Using Eye Tracking Technology to Enhance an Online Educational Game for Individuals With Autism
A core feature of autism includes difficulty making eye contact and using eye gaze information to interpret the intentions of others. Traditionally, these deficits have been evaluated in laboratory settings using eye-tracking technology that is expensive and requires permanent installation. In this project, we propose to take advantage of new, low-cost eye-tracking technology (designed for home based entertainment use) and incorporate it into an online educational game, designed to teach social skills to adolescents with autism. The goal is to design new game content that will use this innovative technology to allow participants to control aspects of game play using their own eye gaze. This approach will foster learning of this critical social skill in the context of more naturalistic social interactions between players and game characters; in turn leading to greater skill generalization (e.g., new settings outside the game). We will conduct pilot and usability testing of the game to improve the delivery of the educational content. To accomplish these goals, we have assembled a world-class team of investigators with expertise in autism, interventions, eye tracking, and game design. The study has broad implications related to the use of eye tracking technology for home-based online learning and related educational applications.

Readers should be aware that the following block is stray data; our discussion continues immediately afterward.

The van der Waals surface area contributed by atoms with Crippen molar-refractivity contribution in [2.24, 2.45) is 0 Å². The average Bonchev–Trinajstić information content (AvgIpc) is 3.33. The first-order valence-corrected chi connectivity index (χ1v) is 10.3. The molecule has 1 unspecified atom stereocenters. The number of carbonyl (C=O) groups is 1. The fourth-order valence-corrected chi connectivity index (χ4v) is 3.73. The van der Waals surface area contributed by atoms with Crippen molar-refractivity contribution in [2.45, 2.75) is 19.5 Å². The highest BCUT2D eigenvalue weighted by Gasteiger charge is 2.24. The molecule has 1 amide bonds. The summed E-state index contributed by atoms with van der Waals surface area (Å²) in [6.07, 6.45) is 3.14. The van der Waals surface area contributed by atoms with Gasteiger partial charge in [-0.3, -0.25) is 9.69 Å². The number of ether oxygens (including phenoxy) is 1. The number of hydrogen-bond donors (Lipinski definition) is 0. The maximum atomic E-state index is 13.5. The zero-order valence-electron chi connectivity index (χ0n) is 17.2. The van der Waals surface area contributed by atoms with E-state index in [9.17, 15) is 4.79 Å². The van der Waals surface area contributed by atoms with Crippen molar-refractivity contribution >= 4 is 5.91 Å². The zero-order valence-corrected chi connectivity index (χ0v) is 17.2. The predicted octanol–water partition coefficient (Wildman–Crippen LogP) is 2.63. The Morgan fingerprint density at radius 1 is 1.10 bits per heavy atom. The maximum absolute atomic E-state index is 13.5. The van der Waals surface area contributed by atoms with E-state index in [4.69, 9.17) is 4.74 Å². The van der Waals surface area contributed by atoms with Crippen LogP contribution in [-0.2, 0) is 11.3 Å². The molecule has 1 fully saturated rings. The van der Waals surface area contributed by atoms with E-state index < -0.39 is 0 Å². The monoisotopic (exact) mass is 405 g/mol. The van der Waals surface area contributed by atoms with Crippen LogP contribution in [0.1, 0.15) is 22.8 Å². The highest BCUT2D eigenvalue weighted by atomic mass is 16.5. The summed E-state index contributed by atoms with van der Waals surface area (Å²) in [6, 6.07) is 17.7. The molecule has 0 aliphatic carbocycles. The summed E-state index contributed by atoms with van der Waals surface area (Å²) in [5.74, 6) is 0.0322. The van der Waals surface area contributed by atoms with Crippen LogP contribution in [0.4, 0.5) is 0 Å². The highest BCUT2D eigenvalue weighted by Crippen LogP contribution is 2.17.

- Suzanne Scherf, Assistant Professor, Dept. of Psychology, College of the Liberal Arts
- Elisabeth Whyte, Post-doctoral Fellow, Dept. of Psychology, Liberal Arts,
- Matthew M. White, Assistant Professor, College of Engineering, PSU Behrend
- Joshua Smyth, Professor, Dept. of Biobehavioral Health, College of Health and Human Development
- Charles Geier, Assistant Professor, Dept. of HDFS, College of Health and Human Development
- Submitted an R21/R33 grant for the “Exploratory clinical trials of novel interventions for mental disorders” RFA. This was submitted on February 19th, 2015. The total budget was approximately 1.5 million dollars for a 5 year phased award (2 years of the R21 phase and 3 years of the R33 phase). The scientific merit review for this funding round is in June, with an advisory council review date of October. If successful, this funding will allow us to test the effectiveness of our intervention.
K. Suzanne Scherf
Assistant Professor, Psychology
College of the Liberal Arts
University Park, PA 16802
(814) 867 2921